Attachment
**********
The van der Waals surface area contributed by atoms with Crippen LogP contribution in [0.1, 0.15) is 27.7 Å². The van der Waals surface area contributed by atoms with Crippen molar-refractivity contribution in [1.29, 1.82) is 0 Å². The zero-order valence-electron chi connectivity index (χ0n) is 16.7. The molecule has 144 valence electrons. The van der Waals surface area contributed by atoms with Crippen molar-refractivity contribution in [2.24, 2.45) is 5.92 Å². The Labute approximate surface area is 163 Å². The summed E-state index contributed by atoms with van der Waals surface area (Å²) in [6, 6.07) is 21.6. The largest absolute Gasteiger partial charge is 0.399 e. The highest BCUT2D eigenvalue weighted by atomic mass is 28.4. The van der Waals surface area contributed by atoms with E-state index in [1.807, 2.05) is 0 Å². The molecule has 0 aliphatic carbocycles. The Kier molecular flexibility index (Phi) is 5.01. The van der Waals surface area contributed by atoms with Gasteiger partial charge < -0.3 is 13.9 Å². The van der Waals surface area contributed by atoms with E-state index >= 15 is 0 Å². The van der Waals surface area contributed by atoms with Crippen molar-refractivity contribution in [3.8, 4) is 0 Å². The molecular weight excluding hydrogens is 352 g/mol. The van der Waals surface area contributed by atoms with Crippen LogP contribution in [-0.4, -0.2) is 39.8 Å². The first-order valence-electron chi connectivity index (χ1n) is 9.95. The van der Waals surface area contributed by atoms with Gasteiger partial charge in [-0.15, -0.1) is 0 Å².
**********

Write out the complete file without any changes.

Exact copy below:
The van der Waals surface area contributed by atoms with Crippen LogP contribution in [0.1, 0.15) is 27.7 Å². The van der Waals surface area contributed by atoms with Crippen molar-refractivity contribution in [1.29, 1.82) is 0 Å². The zero-order valence-electron chi connectivity index (χ0n) is 16.7. The molecule has 144 valence electrons. The van der Waals surface area contributed by atoms with Crippen molar-refractivity contribution in [2.24, 2.45) is 5.92 Å². The Labute approximate surface area is 163 Å². The summed E-state index contributed by atoms with van der Waals surface area (Å²) in [6, 6.07) is 21.6. The largest absolute Gasteiger partial charge is 0.399 e. The highest BCUT2D eigenvalue weighted by atomic mass is 28.4. The van der Waals surface area contributed by atoms with E-state index in [1.807, 2.05) is 0 Å². The molecule has 0 aliphatic carbocycles. The Kier molecular flexibility index (Phi) is 5.01. The van der Waals surface area contributed by atoms with Gasteiger partial charge < -0.3 is 13.9 Å². The van der Waals surface area contributed by atoms with E-state index >= 15 is 0 Å². The van der Waals surface area contributed by atoms with Crippen molar-refractivity contribution in [3.8, 4) is 0 Å². The molecular weight excluding hydrogens is 352 g/mol. The van der Waals surface area contributed by atoms with Crippen LogP contribution in [-0.4, -0.2) is 39.8 Å². The first-order valence-electron chi connectivity index (χ1n) is 9.95. The van der Waals surface area contributed by atoms with Gasteiger partial charge in [-0.15, -0.1) is 0 Å².